Suppose a builder begins construction of a home, but, unknown to our builder, with too few bricks to finish. Before realising his error, a friend donates some extra bricks. In reality, he now has enough bricks to finish his original plan, but now believing he has more than necessary, revises his plans to build an even larger home.

Chinese savings donated extra bricks, but low interest rates ensured that everyone simply decided to build a bigger home. The error thus grew more costly, and its realisation was delayed.

kurt writes:
The specific real factor we point to is the flow of savings from Asia and elsewhere.
You can't really call the Chinese central bank buying up dollars in order to peg the yuan to the dollar a form of saving.
Jim Glass writes:

The home price bubble was not only world wide but much larger than in the US in other countries ranging from Britain, France, Sweden and Spain to Australia.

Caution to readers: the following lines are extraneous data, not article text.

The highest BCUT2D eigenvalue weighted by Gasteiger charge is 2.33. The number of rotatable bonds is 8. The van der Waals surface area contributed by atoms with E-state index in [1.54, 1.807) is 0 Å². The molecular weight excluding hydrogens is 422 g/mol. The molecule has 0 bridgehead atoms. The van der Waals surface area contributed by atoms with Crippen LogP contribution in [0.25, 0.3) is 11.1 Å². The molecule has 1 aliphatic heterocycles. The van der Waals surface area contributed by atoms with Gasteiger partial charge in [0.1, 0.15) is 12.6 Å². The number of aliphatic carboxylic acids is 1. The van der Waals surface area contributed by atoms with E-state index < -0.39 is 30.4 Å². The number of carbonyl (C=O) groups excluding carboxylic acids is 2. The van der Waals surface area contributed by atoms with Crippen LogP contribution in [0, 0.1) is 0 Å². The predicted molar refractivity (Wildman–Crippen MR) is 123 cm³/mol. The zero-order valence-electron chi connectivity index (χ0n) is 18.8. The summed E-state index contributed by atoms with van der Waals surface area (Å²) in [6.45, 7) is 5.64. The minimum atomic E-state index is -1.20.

That's really giving Greenspan a lot of credit!

Graeme Bird writes:

This is total illogic here. You are saying that monetary policy wasn't too easy on the grounds that the monetary base was fixed? Is that right? Why would that follow? Its how much ponzi-money that is around that is the true test of how expansionary policy is. Not how much cash-money is produced. Correct policy would have been to bridge the gap. To have a lot more cash and a lot less pyramiding.And furthermore if the central bank allows pyramiding without increasing the monetary base then the situation grows more and more unstable and obviously so.

You are in effect claiming that it was OK for the financial sector to receive massive subsidies (you lend someone money at bargain basement rates thats a subsidy!!!!!)and that its not Greenspans fault that they pyramid like crazy as a result?

Some people are just never going to understand monetary-economics. I see that I accidentally landed in stupidtown.

Comments for this entry have been closed
Return to top